Teach and be taught as an HR ambassador abroad

The number one tip for international work opportunities for HR practitioners? Don't blend in!

For many HR professionals, an opportunity to take your skills and develop them further in another country is a major milestone in their careers. One that will teach them more about themselves, their work, the world around them and their role in it than any course or tertiary degree ever will. 

Three individuals who’ve done just that shared their key learnings at the HR Indaba in Sandton on 3 October. Christian Schaub, group CHRO at Alexander Forbes, is a US national who’s currently living that dream here in South Africa. For him, the single most important thing is to be open to experiences and learning.

He said:

“Go into this experience with the attitude that this will change you, and be open the various factors. Learn about the people, not just in the company but in the country, and don’t put too much pressure on yourself – this is your opportunity to expand your comfort zone.”

 

 

Malisha Awunor, HR director at BHBW, spent time in Chile and Brazil and discovered that to make the most of the experience, you have to completely immerse yourself into a country’s culture. “Be humble, get a sense of their language and remember, you’re an ambassador too,” she said. She recommends an international experience to any HR practitioner at any stage of their career. “The things you learn will only enrich you, spiritually as well as professionally. If you are not willing to learn you will only hamper your career.”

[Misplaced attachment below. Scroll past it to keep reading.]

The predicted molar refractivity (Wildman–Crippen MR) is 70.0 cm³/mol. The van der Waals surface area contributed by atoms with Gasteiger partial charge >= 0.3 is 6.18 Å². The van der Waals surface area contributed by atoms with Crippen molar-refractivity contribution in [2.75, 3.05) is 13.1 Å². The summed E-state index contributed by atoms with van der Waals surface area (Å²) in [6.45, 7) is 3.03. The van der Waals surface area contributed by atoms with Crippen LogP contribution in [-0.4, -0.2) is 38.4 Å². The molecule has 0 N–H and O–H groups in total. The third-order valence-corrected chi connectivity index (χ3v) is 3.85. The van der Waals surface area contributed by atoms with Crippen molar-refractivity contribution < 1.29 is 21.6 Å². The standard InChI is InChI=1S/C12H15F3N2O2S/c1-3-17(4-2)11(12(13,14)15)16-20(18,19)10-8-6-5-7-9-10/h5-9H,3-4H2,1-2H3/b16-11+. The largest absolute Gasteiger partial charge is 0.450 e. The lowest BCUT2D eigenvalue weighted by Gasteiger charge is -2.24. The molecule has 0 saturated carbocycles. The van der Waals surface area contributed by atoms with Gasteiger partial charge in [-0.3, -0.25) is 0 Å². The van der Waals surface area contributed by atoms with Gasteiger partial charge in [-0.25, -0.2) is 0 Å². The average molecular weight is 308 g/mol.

Pamela Xaba, HR director: sub-Saharan Africa for the Ford Motor Company, called her stint is Dubai in 2015 a “humbling experience”. “The Arabic region was so foreign to me. I went there with my own pre-conceived ideas and didn’t know much about their labour laws or way of life. I went from being in the majority in my country to being a minority in Dubai.” To those hoping to go on a similar journey, she says: “Be curious. Raise your hand and be willing to do more. Get yourself out there so that people notice your accomplishments and strengths. If you have a curious mind, you will be first on the list when opportunities to abroad arise.”

Pamela added that as South Africans we often put ourselves down, but we have a lot to offer. “We go overseas to learn, but we also have a lot to teach people. Go there and brag about our culture, our achievements – don’t just blend in,” she said. Christian’s advice for those afraid to take up a role in a foreign land is to know that you don’t know everything but there are people there who want to help you because they can learn from you too. “It’s mutually beneficial!”